Workplace Violence–Understanding Negligent Hiring and Negligent Retention

Written by James T. Taylor, Esq.

Edited by William J. Pfund, IV, Esq.

It was every employer’s worse nightmare. On August 26th, 2015, at 6:46 a.m., Lester Flanagan, a disgruntled former employee of WDBJ, ambushed two of his former colleagues as they were conducting a live televised interview of Victoria Gardner at Bridgewater Plaza in Moneta, Virginia.  He shot and killed both of his former colleagues before wounding Gardner, the interviewee. Gardner only survived by feigning death and remaining completely still.

Two years prior, Flanagan was terminated from WDBJ following a history of verbal and physical abuse toward co-workers. During his termination meeting, Flanagan slammed his fist down on the table and warned, “I’m not leaving, you’re going to have to call the f***ing police…I’m going to make a stink and it’s going to be in the headlines.” Later as he was escorted from the building by police, he gave a small wooden cross to a news director and insinuated, “You’ll need this.”

As a result of the shooting, Victoria Gardner filed a $6,000,000.00 lawsuit against WDBJ for negligently hiring and negligently retaining Lester Flanagan. Gardner’s lawsuit alleged that WDBJ failed to find troubling aspects of Flanagan’s background before hiring him, then waited too long to fire him the following year after he verbally abused and physically threatened co-workers. Plaintiff tried unsuccessfully to argue that a business proprietor-invitee relationship was established giving rise to a duty to Ms. Gardner. However, the case was dismissed in June 2020 on demurrer because Plaintiff failed to establish that a duty was owed to Ms. Gardner by WDBJ.

While Virginia courts have generally ruled that there is no duty to warn or protect against third-party criminal acts of violence, there are exceptions to this rule that could incur liability against the employer. Avoiding these kinds of lawsuits starts with the hiring process, and continues throughout the lifetime of the employee-employer relationship. Failing to properly screen or to respond when an employer knows an employee is negligent or unfit can have dire consequences for employers.

The Virginia Supreme Court has recognized the independent tort of negligent hiring and negligent retention where (1) the employer knew, or should have discovered by a reasonable investigation, propensities in an employment position, (2) that the hired individual posed a threat of injury to others, and (3) the employer’s negligent hiring was the proximate cause of the harm to Plaintiff. Interim Personnel of Central Virginia v. Messer, 263 Va. 435, 559 S.E.2d 704 (2002). Davis v. Merrill, 112 S.E. 628, 133 Va. 69 (1922); Weston’s Adm’x v. St. Vincent, Etc., 107 S.E. 785, 793, 131 Va. 587, 611 (1921).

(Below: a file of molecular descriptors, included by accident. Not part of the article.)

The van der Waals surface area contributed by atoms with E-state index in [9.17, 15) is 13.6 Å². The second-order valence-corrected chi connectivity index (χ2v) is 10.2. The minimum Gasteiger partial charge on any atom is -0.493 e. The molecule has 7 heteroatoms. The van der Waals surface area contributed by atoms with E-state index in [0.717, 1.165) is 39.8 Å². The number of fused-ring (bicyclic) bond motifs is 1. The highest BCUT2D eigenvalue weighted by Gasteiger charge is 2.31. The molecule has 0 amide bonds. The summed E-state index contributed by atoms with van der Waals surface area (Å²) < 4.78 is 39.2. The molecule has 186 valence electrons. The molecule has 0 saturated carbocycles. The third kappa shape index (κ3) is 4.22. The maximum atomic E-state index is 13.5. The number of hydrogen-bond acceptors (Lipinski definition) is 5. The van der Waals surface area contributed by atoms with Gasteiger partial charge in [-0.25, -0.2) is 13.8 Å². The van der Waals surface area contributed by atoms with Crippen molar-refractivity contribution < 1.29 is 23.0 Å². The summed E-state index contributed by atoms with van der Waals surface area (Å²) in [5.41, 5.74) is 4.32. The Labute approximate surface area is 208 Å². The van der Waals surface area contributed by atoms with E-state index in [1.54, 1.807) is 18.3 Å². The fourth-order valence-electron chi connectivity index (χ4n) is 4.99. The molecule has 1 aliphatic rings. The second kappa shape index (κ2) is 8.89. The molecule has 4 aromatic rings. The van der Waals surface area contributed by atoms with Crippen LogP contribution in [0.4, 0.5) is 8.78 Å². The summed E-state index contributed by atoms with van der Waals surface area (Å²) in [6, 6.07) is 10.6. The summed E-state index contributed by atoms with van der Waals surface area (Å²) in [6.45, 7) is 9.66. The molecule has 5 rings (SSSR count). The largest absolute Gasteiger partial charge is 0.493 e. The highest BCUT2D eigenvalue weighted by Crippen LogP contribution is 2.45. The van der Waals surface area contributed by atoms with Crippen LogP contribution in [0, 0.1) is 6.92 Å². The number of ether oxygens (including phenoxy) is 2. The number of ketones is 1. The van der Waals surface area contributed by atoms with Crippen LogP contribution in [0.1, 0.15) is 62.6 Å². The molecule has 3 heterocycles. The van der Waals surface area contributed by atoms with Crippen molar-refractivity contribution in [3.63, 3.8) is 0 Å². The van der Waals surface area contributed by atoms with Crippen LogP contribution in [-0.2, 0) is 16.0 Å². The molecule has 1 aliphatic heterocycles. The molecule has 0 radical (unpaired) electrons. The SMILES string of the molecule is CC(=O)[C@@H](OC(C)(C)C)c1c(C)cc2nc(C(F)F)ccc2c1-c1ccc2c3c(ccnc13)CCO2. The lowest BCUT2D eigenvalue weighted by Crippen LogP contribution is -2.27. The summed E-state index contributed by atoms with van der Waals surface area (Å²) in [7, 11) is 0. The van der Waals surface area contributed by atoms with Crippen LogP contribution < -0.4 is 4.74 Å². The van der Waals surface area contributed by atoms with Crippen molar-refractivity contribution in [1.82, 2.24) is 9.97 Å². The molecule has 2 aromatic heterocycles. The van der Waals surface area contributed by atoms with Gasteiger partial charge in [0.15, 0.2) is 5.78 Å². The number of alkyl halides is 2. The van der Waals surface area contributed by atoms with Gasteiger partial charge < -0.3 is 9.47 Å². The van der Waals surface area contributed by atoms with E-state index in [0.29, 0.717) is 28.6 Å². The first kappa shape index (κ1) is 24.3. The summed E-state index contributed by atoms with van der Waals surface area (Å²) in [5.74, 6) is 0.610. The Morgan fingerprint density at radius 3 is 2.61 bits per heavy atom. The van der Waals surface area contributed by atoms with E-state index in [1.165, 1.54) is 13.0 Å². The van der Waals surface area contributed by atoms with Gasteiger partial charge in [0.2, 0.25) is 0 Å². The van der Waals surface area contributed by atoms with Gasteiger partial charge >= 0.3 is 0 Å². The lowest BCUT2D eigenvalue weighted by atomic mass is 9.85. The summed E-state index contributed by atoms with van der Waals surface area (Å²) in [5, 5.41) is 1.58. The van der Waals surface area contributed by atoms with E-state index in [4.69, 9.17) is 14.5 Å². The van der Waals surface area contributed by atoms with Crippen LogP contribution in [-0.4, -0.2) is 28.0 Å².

Interestingly, the mere failure to do a background check doesn’t necessarily establish liability for Negligent Hiring, and nothing in case law imposes such a duty on employers. However, while there is no bright-line rule that mere proof of failure to conduct a background investigation triggers liability, the Virginia Supreme Court requires businesses to do some type of reasonable investigation. Majorana v. Crown Central Petroleum Corp., 260 Va. 521, 531(2000); Southeast Apts. Mgmt., Inc. v. Jackman, 257 Va. 256, 260 (1999).

Employers must be vigilant to mitigate potential liability from a negligent hiring or negligent retention lawsuit. They should start by reviewing hiring procedures and policies and ensure that they meet the legal standard of reasonability as dictated by Majorana and Southeast Apts. Policies should be stringently followed and updated regularly. Leadership should be well-versed in identifying potential liability issues and any red flags suggesting an individual’s propensity to be a threat to others should be immediately addressed. It is valuable to have a well-written and implemented workplace violence prevention program that comports to federal and state laws. Such policies and procedures are evidence of diligence should an employer face a negligent hiring or negligent retention claim.

KPM Law safeguards its clients, advising them and ensuring that they are equipped for every liability situation. In the event of a lawsuit, look no further for uncompromising representation.  Give us a call if you have questions about how we may assist you.



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